It hadn’t been long after Barca extricated the much-hyped prodigy from Santos – allegedly a year earlier than a long-standing deal originally called for – before a scandal about all of the sums in the deal that had been misplaced and misrepresented cast a pall over the club. Soon enough, Barca president Sandro Rosell had resigned as a direct consequence of the transfer, for which the fee was either $80 million or $130 million, depending on whom you believe. Still, Neymar was worth the fuss. He may have sometimes gotten in Messi’s way, but his 15-goal, 11-assist output helped keep Barca in contention for a good while in an otherwise disappointing season.
Getty ImagesClive Rose
Gareth Bale, Real Madrid
Following a summer move from Tottenham Hotspur for a transfer fee of some $130 million, the Welsh winger made a somewhat tentative start as the newest galactico at the club. But he eventually found his feet, rediscovered how best to utilize his blistering speed and started making repayments on the outsized investment in him through his performances. He got 14 goals and 12 assists in the league and five goals and four assists in the Champions League, helping Real compete for both until the last. But more importantly, he has provided an alternative to Ronaldo – a decoy and a lightning rod that has made the Portuguese’s life easier. And when Ronaldo is injured or in need of rest, Bale has shown himself capable of taking his place in shouldering the load.
Real Madrid via Getty ImagesAngel Martinez
Lionel Messi, Barcelona
It’s a weird year when you have to defend Messi’s inclusion in a list of the seven players of the year. That’s because by his own towering standards, he had a down year. Yes, 28 goals and 10 assists constitutes a down year. Messi was out with a string of niggling injuries, missing a few months, and hasn’t quite been his dominant self upon his return. It’s been so jarring to see him look human out on the field that some have speculated that he’s saving himself for the World Cup with Argentina – an asinine suggestion, if you’re at all familiar with Messi’s competitiveness.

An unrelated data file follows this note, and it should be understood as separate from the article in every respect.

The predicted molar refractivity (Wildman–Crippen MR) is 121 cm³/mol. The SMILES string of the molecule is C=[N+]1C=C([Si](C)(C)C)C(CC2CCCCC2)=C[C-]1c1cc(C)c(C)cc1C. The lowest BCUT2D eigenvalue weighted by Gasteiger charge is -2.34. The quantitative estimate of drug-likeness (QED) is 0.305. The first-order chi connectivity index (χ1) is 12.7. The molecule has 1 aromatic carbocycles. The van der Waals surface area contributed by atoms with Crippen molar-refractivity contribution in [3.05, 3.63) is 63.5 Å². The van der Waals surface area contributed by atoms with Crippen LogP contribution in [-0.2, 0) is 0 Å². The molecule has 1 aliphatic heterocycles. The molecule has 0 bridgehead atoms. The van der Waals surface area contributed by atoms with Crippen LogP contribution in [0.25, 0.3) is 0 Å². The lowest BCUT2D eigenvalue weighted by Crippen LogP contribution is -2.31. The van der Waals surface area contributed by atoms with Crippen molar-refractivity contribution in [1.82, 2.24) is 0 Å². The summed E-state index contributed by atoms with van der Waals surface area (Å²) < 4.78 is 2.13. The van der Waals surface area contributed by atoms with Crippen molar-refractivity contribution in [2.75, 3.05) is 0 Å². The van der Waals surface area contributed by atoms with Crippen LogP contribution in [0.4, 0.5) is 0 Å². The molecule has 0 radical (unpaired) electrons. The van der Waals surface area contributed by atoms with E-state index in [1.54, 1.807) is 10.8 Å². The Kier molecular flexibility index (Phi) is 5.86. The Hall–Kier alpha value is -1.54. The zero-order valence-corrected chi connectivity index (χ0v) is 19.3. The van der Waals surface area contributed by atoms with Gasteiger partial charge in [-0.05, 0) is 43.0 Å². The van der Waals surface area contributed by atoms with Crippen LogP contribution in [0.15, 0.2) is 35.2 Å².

Getty ImagesDavid Ramos
Diego Costa, Atletico Madrid
As a 25-year-old journeyman, the Brazilian-born Spanish international could hardly have been projected for the kind of year he had. After all, he had already played for seven different clubs and had never scored more than 10 league goals in a season. But he built on his solid campaign for Atlético last year – 10 goals – and capitalized on Radamel Falcao’s departure to AS Monaco to become the target man on the front line. Scrappy yet equipped with a finely honed ability to finish, he rammed in 27 league goals, eight Champions League goals and may yet help his unlikely side win both of those trophies.
Getty ImagesGonzalo Arroyo Moreno
Phillip Lahm, Bayern Munich
Long considered the world’s best right back, his new manager Pep Guardiola had little use for any such designations and happily re-made him into a central midfielder this year, lauding his world class soccer mind. And Lahm responded, becoming the center piece in Bayern’s swashbuckling new playing style. The little captain was once again the glue that held Bayern together in the Bavarian pressure cooker, leading them to the fastest league title in German history, secured in March.
Bongarts/Getty ImagesMichael Regan
Zlatan Ibrahimovic, PSG
Soccer’s international man of mystery merrily continued dominating with his singular blend of acrobatic goals, innovative playmaking and off-the-field weirdness this season. He scored 25 league goals, got 10 in the Champions League, almost pushed an undeserving Sweden side into the World Cup, spoke of himself in the third person a lot, held off on getting into more fights with teammates and shot a series of odd commercials. At 32, this might be one of his last great seasons, but then Zlatan’s vision and grace is such that he could hold up well in the coming years.
AFP/Getty ImagesFRANCK FIFE
Cristiano Ronaldo, Real Madrid
It used to be that 50 was an unfathomable number of goals to score in a season. But in 2013-14, Ronaldo did it for the fourth year in a row. In each of those seasons, he scored at least 31 league goals and in the last three, he tallied double digits in the UEFA Champions League. This season he has gotten 16 in that competition, a new record. Meanwhile, he dragged Portugal into the World Cup, seemingly through sheer willpower, and has positioned his club to win a first European title since 2002 and their 10th overall. Real are still in the La Liga title race as well, meaning a treble is still on the table.